- The Washington Times - Saturday, August 5, 2006

My wife and I are thinking of adopting an 8-year-old female orphan we hosted this summer from overseas. Our two girls, ages 10 and 7, are not thrilled about the idea, however. They interacted with the 8-year-old fairly well, but they also had their share of conflicts. We are concerned that the adoption could harm our girls in some way we cannot foresee. Could we unknowingly damage our girls by moving forward without their consent in this matter?

A: I don’t think “harm” and “damage” are accurate terms, but I do think you would be unwise to adopt this child without your girls’ consent. They certainly are old enough to have valid feelings concerning this matter, and you would be asking for trouble if you did not take those feelings into consideration. Furthermore, I generally caution against adopting a child who is older than a child already in the family. Doing so upsets the established sibling order and can result in resentment and more sibling conflict and general family disruption than it’s worth. Your hearts are in the right place, but I think this is a time to listen to your heads.

Q: My 17-year-old son came home with a large red hickey on his neck, presumably given to him by his girlfriend. I’m inclined to forbid them from seeing each other for a month or so, but I know from reading your column over the years that you probably would call that micromanagement. What would you recommend I do?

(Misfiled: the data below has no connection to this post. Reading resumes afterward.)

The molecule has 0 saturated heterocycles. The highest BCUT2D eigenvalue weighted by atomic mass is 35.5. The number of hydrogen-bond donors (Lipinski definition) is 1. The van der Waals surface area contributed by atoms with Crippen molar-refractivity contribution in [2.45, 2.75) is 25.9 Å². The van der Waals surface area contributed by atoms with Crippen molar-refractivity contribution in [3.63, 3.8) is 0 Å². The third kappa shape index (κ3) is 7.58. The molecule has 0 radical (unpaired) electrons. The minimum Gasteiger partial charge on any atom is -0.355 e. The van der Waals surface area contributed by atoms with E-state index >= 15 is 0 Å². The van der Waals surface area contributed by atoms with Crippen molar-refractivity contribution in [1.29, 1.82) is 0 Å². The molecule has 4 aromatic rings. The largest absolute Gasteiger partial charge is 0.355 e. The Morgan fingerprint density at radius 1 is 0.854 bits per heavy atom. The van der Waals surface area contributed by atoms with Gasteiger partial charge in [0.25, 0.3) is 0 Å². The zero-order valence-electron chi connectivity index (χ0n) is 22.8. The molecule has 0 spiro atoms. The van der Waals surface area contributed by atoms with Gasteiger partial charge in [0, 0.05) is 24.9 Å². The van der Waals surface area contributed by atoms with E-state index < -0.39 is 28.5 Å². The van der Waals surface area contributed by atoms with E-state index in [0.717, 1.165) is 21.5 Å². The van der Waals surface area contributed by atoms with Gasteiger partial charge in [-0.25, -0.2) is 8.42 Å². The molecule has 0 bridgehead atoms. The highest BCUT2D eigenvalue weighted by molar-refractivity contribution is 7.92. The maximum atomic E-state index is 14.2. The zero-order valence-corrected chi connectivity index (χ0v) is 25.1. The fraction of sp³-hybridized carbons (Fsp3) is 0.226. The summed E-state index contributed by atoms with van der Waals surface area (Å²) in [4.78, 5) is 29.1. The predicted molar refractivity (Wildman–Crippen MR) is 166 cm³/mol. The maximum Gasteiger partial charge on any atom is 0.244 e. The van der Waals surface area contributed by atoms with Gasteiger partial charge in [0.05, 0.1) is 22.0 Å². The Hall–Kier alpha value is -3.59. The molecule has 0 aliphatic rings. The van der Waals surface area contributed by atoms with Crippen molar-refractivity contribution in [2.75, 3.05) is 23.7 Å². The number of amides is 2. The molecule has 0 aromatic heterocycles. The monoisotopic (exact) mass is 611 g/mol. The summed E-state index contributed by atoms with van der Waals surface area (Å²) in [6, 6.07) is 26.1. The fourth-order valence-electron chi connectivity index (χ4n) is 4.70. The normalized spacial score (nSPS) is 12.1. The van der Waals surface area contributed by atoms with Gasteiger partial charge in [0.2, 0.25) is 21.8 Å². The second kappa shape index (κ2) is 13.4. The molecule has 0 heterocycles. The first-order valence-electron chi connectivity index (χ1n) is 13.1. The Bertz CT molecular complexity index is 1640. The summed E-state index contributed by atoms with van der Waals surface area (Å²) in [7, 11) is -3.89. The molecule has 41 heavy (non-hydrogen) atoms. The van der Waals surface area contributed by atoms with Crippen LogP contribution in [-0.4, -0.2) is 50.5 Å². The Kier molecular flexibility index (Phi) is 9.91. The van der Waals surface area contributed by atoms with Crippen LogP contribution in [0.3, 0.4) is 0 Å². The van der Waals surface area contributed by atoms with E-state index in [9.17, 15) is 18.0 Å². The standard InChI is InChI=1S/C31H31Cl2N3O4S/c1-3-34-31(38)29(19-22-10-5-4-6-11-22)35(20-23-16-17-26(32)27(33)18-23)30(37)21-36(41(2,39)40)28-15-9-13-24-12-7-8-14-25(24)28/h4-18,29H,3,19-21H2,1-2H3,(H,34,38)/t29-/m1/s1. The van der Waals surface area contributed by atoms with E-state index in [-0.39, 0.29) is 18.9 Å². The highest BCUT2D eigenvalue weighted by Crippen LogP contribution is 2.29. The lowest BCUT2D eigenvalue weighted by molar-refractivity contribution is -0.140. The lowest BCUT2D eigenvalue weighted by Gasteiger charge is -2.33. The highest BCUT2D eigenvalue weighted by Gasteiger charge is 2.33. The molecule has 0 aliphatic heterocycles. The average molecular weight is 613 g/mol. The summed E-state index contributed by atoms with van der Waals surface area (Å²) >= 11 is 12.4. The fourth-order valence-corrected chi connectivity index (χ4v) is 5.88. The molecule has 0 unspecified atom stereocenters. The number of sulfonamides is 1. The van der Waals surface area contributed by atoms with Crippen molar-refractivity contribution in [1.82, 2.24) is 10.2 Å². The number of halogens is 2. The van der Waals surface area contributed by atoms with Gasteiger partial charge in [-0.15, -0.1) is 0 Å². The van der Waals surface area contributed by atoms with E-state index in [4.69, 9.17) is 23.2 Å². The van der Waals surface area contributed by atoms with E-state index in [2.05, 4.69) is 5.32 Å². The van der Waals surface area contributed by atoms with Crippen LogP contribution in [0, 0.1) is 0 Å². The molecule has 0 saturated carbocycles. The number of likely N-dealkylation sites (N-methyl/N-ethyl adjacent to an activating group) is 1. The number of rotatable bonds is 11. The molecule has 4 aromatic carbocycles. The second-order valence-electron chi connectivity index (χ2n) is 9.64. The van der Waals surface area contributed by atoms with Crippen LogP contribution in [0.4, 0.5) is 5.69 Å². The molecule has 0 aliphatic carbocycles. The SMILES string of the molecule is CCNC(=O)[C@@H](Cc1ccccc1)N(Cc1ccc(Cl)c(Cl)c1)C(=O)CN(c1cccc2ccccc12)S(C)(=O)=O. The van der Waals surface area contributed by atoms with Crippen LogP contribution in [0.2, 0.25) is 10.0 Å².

A: You’re absolutely right. I think trying to forbid the relationship for any length of time would be micromanagement of the highest order. It also would be fruitless, counterproductive and a bit melodramatic.

Listen, if all your son and his girlfriend are doing is giving each other hickeys, you should count your lucky stars. I also suspect that if this is the worst problem you can submit to me, things probably are going quite well in general. In that case, I would leave well-enough alone. At the very most, you can casually point out to him that a person with self-respect would not display something of that sort in public, hand him some makeup and walk away, never to mention it again.

Q: My husband and I agree that our two girls, ages 7 and 9, should make their beds and keep their rooms neat and clean, but I am for giving them Sunday off where chores are concerned, and he feels they should do chores every day. What do you think?

A: I see no problem with a day off for household chores that do not have to be done on a daily basis (e.g. vacuuming), but things like picking up after oneself, keeping one’s room neat and making one’s bed are not chores any more than brushing one’s teeth is a chore. These sorts of good personal practices are the stuff of respect for self and others. As such, your daughters should have a day off from doing them.

Family psychologist John Rosemond answers parents’ questions on his Web site (www.rosemond.com).

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